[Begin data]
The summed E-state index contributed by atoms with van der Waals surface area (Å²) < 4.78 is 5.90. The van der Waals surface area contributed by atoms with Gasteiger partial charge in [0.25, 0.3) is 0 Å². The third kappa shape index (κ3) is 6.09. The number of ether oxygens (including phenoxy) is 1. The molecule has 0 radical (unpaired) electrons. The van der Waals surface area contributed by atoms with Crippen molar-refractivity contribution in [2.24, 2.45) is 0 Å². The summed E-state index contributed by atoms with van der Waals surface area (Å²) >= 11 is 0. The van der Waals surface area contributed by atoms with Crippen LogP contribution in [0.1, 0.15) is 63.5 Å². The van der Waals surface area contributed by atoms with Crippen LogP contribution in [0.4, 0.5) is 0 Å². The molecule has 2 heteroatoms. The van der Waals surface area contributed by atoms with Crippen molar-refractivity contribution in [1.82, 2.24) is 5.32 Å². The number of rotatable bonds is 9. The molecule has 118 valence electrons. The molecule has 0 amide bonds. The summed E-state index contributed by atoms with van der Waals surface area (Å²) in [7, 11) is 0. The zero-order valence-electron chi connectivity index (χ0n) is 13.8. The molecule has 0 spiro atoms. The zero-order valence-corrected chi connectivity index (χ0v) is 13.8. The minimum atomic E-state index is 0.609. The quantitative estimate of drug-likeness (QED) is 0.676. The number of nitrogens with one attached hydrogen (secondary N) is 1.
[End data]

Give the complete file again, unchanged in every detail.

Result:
The summed E-state index contributed by atoms with van der Waals surface area (Å²) < 4.78 is 5.90. The van der Waals surface area contributed by atoms with Gasteiger partial charge in [0.25, 0.3) is 0 Å². The third kappa shape index (κ3) is 6.09. The number of ether oxygens (including phenoxy) is 1. The molecule has 0 radical (unpaired) electrons. The van der Waals surface area contributed by atoms with Crippen molar-refractivity contribution in [2.24, 2.45) is 0 Å². The summed E-state index contributed by atoms with van der Waals surface area (Å²) >= 11 is 0. The van der Waals surface area contributed by atoms with Crippen LogP contribution in [0.1, 0.15) is 63.5 Å². The van der Waals surface area contributed by atoms with Crippen LogP contribution in [0.4, 0.5) is 0 Å². The molecule has 2 heteroatoms. The van der Waals surface area contributed by atoms with Crippen molar-refractivity contribution in [1.82, 2.24) is 5.32 Å². The number of rotatable bonds is 9. The molecule has 118 valence electrons. The molecule has 0 amide bonds. The summed E-state index contributed by atoms with van der Waals surface area (Å²) in [7, 11) is 0. The zero-order valence-electron chi connectivity index (χ0n) is 13.8. The molecule has 0 spiro atoms. The zero-order valence-corrected chi connectivity index (χ0v) is 13.8. The minimum atomic E-state index is 0.609. The quantitative estimate of drug-likeness (QED) is 0.676. The number of nitrogens with one attached hydrogen (secondary N) is 1.